Pierre Audis journey from Lebanon to AixenProve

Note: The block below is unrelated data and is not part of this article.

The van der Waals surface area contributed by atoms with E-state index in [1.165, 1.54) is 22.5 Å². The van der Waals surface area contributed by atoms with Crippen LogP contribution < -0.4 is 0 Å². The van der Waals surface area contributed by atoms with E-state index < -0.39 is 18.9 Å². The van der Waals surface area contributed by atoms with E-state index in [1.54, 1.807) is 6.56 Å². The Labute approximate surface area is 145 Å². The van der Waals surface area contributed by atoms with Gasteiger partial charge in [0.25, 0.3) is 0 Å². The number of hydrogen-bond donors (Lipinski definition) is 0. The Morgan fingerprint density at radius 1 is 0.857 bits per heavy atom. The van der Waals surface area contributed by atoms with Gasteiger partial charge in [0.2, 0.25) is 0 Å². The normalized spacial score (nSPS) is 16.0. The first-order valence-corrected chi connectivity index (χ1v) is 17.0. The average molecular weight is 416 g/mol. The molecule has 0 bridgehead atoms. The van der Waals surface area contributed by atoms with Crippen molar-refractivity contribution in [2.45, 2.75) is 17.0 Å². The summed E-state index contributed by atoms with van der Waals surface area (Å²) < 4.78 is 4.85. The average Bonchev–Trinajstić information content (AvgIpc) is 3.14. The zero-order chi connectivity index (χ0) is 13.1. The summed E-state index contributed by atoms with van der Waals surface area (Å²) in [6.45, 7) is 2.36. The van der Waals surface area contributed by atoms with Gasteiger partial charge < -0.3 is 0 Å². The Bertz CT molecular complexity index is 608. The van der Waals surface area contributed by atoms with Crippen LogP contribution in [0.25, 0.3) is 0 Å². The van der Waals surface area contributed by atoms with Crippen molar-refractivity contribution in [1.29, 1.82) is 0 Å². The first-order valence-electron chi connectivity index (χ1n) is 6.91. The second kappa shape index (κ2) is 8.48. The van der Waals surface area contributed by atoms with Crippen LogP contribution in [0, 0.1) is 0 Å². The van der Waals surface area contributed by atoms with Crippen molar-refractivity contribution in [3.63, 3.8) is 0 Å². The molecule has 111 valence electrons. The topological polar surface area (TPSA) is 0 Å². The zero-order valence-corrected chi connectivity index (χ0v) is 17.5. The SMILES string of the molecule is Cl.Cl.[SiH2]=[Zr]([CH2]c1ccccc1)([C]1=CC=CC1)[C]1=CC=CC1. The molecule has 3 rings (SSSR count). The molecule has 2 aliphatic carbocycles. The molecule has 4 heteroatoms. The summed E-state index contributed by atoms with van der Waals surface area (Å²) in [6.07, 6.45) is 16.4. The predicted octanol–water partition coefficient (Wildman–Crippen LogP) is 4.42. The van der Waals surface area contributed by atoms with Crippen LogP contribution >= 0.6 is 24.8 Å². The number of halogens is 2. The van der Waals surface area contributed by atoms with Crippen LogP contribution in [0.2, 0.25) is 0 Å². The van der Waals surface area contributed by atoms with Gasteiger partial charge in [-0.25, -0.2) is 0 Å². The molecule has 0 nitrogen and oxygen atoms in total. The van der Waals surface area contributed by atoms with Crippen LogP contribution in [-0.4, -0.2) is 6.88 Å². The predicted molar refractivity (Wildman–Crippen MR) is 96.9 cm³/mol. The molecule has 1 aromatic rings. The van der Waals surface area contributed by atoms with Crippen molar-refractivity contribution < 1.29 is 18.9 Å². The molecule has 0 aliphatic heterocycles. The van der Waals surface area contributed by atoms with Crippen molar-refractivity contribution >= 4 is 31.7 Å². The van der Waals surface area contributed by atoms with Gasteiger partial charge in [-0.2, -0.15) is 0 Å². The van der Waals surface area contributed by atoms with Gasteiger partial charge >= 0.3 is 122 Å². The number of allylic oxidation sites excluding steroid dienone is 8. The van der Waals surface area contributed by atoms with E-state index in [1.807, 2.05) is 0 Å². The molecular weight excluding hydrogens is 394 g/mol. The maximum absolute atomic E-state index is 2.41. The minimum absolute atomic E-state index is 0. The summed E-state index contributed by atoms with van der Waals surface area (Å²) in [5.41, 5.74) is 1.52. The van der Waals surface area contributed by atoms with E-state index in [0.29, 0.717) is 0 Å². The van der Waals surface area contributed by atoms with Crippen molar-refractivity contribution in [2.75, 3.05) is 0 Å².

first_imgPierre Audi’s journey from Lebanon to Aix-en-Provence This 2015 photo released by the Dutch National Opera shows opera director and arts programmer Pierre Audi, who is wrapping up a 30-year tenure at the Dutch National Opera to take charge of the month-long Festival d’Aix-en-Provence, one of Europe’s oldest and most respected summer music festivals. (Sarah Wong/Dutch National Opera via AP) Aix marks the spot where Pierre Audi is planting his next flag in a lifelong crusade for innovation and diversity in the performing arts, passions that trace back to his boyhood in Lebanon.The celebrated opera director and arts programmer, wrapping up a 30-year tenure at the Dutch National Opera, is taking charge of the monthlong Festival d’Aix-en-Provence, one of Europe’s oldest and most respected summer music festivals.What’s more, he’s also keeping his job as artistic director of New York’s Park Avenue Armory and also undertaking some high-profile directing assignments, starting with Wagner’s “Parsifal” to open this year’s Munich Opera Festival.Some might think this demanding schedule would pull him in conflicting directions, but Audi doesn’t see it that way.“I know my journey must sound bizarre to people. They think I’m either a lunatic or a charlatan,” Audi said in an interview at his third-floor office in the Armory recently. “But for me, I don’t regard it as many things. It’s all one stream.”That “stream” is a dedication to the performing arts, with an emphasis on risk-taking and combining diverse forms and cultural influences to attract new audiences.He began doing that in 1980 when — fresh from studying history at Oxford — he founded the Almeida Theatre in London in a decaying Victorian-era library and lecture hall. Audi staged festivals of avant-garde plays and music, transforming the space into one of the city’s most respected venues — and in the process helping turn the rundown Islington neighbourhood into one of London’s priciest.“The only mistake I made was I never bought a flat near the theatre, which I now regret,” Audi said.The idea of working in an unconventional space came naturally to Audi because growing up in Lebanon, where he lived until his family moved to Paris and then London, “there was no theatre, no place to do anything.“So I saw a lot of things in Roman ruins, open-air antiquities,” he said. “They framed the performance, they were the decor. So for me that is sufficient. If you have a slice of history the audience can dream in that framework.”That’s one reason he took the job at the Armory, where the 55,000-square-foot drill hall can be reconfigured to fit just about any presentation. “Again, it’s a salvage space,” he said, “which in its nakedness can frame a play, a dance, an opera, a concert without additions but by managing the space.”The “Parsifal” production, starring tenor Jonas Kaufmann in the title role and soprano Nina Stemme as Kundry, will be in a more conventional venue at the National Theater, home of the Bavarian State Opera. This marks the second time Audi has directed Wagner’s last work, and he came to the project in a roundabout way.The company’s intendant, Nikolaus Bachler, had commissioned artist Georg Baselitz to design the sets, “and it was almost impossible to find a director willing to take on someone else’s idea,” Audi said. He agreed because of his friendship with Baselitz.“I don’t need to do ‘my’ ‘Parsifal.’ I need to serve Georg’s vision,” he said. He declined to discuss in detail what that vision is other than to say it’s “quite a minimalistic production with abstract sets. He wants it to be very mysterious … but exactly how it will be articulated in terms of light and action is something we will find out at the end of June,” when it opens.Audi’s first “Parsifal” offered a bleak ending, but he won’t be repeating himself. “I think in this version I won’t make the chorus die,” he said with a smile.He’ll also direct an opera by Hungarian composer Gyorgy Kurtag based on Samuel Beckett’s “Endgame” for Milan’s La Scala in November. And he’ll return to his old company in Amsterdam for a production in June 2019 of parts of Karlheinz Stockhausen’s seven-opera cycle “Licht.” That staging, spread over three evenings, will take place not in the opera house but in a circular industrial building.Audi said he has no plans to direct operas at Aix, but he will be “commissioning a lot of new works, fostering new talent and transmitting a love of the arts to a new generation,” things his predecessor, Bernard Foccroulle, has made a priority during his 20 years in charge. Foccroulle remains in place through the 2018 season, and Audi will announce plans for the future on July 6.One project especially dear to his heart is the festival’s Mediterranean Youth Orchestra, which brings together promising musicians from countries in Europe, North Africa and the Middle East, including his native Lebanon.“We can’t just sit back and continue to make Western opera as if the rest of the society hasn’t moved,” he said. “A lot of these countries need to express sometimes very painful messages. Music and poetry can be a powerful vehicle.”Audi, 60, will continue to make his home in Amsterdam, where his two young children are in school. But he said he decided to accept the Aix assignment because “I’ve always been fascinated by festivals,” where “there is no routine, instead there are surprises.”“The great thing about Aix is that it’s a risk-taking festival,” he said, “and there is no such thing as a festival without risks.”center_img by Mike Silverman, The Associated Press Posted May 23, 2018 5:23 am PDT Last Updated May 23, 2018 at 6:20 am PDT AddThis Sharing ButtonsShare to TwitterTwitterShare to FacebookFacebookShare to RedditRedditShare to 電子郵件Emaillast_img

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